Walk forward, beauty before us.

Walk backward, beauty behind us.

It continues with the side, upward, and downward until the climax.

Beauty within us.

Wright squeals at the end in time with the music, arms raised, and all of them laugh together. 

Oh, and the secret to that shimmy?

Bending the knees, breathing, and relaxing.

Visit delladancing.com for more information.

Boys & Girls Club is Served by Girl Scouts

July 25, 2016 by
Photography by Bill Sitzmann

A group of sixth-grade girls sit around a table in the St. James/Seton Parish Hall. They are all members of Girl Scout Troop No. 44138.  Most of them have been friends and Girl Scout members for seven years, and together they have gone camping, sold cookies, and earned patches ranging from jewelry making to geocaching. Last May they determined to do something that showed the essence of Girl Scouting.

“We were trying to figure out what we were going to do for our bronze award,” says troop leader Bev Fritz. “We originally wanted to do something with animals, but that didn’t work out well.”

Many animal projects would have involved work state-wide, so they deemed it too broad for their goals and timeframe.

The bronze award is the highest level award for Girl Scouts of junior rank. It is an award where the girls have to go on a journey in which they discover who they are and what they value. As a team, the girls created a project they cared about, and worked together to take action and help a group of people.

It’s an honor to earn the bronze award. This year, 359 girls out of 5000 junior girl scouts in Nebraska, or 15 percent, earned the bronze award.

“Each of these award projects impacts communities and the people who live there in a positive, and oftentimes significant, way,” says Fran Marshall, chief executive officer for Girl Scouts Spirit of Nebraska. “They are visible and tangible examples of how girls, through their Girl Scouting experience, develop the courage, confidence, and character to take action and make the world a better place.”

As the girls thought through their project, Bev’s friend Donna Hodges suggested Boys & Girls Club in Omaha, a nonprofit serving nearly 6000 at-risk children and youth in the area.

The troop contacted Boys & Girls Club Westside and discovered that they need several things, from school supplies to food. One project in particular ignited the girls’ fire.

Boys & Girls Club Westside has reading benches. These are seats made from milk crates and topped with mobile cushions. The crates contain books for kids to read at the Boys & Girls Club.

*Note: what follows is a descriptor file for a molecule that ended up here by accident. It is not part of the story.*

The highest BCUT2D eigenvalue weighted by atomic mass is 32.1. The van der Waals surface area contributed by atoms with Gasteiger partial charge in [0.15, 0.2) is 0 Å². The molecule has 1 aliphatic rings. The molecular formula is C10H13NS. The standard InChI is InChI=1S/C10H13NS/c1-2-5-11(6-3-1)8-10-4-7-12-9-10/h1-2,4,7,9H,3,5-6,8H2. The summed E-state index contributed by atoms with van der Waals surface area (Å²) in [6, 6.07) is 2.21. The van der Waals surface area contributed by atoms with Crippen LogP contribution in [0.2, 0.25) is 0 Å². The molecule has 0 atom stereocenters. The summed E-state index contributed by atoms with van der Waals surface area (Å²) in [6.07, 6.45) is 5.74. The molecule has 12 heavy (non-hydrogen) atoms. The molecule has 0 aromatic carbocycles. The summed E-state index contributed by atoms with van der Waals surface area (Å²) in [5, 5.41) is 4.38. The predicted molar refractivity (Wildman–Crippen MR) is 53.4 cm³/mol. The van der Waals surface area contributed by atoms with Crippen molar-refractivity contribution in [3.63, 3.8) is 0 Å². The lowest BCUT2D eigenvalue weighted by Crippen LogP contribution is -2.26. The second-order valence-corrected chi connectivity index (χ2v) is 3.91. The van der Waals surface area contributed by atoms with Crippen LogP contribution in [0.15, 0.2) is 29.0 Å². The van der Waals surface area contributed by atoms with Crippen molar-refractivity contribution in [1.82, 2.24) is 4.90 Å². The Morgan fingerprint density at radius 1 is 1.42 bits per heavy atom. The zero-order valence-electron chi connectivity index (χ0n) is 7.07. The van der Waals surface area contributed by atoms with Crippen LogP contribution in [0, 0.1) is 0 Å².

The ones they currently owned needed repairs, and they needed more reading benches.

It was a project meant for this team. Mention books, and everyone’s eyes light up. Several series, including Harry Potter, Percy Jackson, and Inheritance Cycle, were mentioned in unison as favorites.

They couldn’t imagine a life without books.

With the idea in mind, the girls planned a project over two or three sessions. They budgeted that it would take $120.00 for the project. Each girl either babysat or helped with yardwork, along with other duties such as running errands for mom or helping with a community cleanup.

“I enjoyed taking responsibility to make the money,” Riley Fritz, 12, says. “I found the business part of it interesting.”

The business part included creating a plan, which needed to be approved by the Girl
Scout council before the work, or even fundraising, began.

“It’s hard to get these approved,” said Bev. “You have to lay out what you’re going to do, how to prepare it, how much it’s going to cost.”

The stamp of approval came back from the Girl Scouts Spirit of Nebraska Council, who loved this idea. The girls learned about budgeting and shopping smartly through trips to the fabric store and lumberyard for supplies. They learned about woodworking as they lined crates with plywood to make them sturdy, and they created padding and seats for the benches.

“I enjoyed making the benches, because I know the kids will enjoy them,” says Anna Krupka, 13.

Shelli Henry, unit director at Boys and Girls Club, did not realize how many benches the club would receive until they were delivered.

“They exceeded my expectations,” Henry says. “I thought we would get three or four. They just kept coming.”

The girls not only made 13 new book benches, they donated books to fill the crates. Each girl cleaned out her own bookshelves at home and also asked for donations of books from their neighborhood.  When they delivered the crates to the Boys and Girls Club, they also gifted the club with about 75 books they collected.

“My favorite part was delivering them, because you got to see how they would be put to use and that they would enjoy them,” says Sam Kluthe, 12.

The girls learned the value of money, of making things, and they also learned the joy of
helping others.

“We weren’t going to buy stuff for us and break it right away,” says Emily Kriener, 12. “We were (doing) this for other people.”

It was a lesson in teamwork, and a lesson in craftsmanship. Most importantly, the project was a lesson in humanity.

“I loved it all,” says Jenny Perry, 12.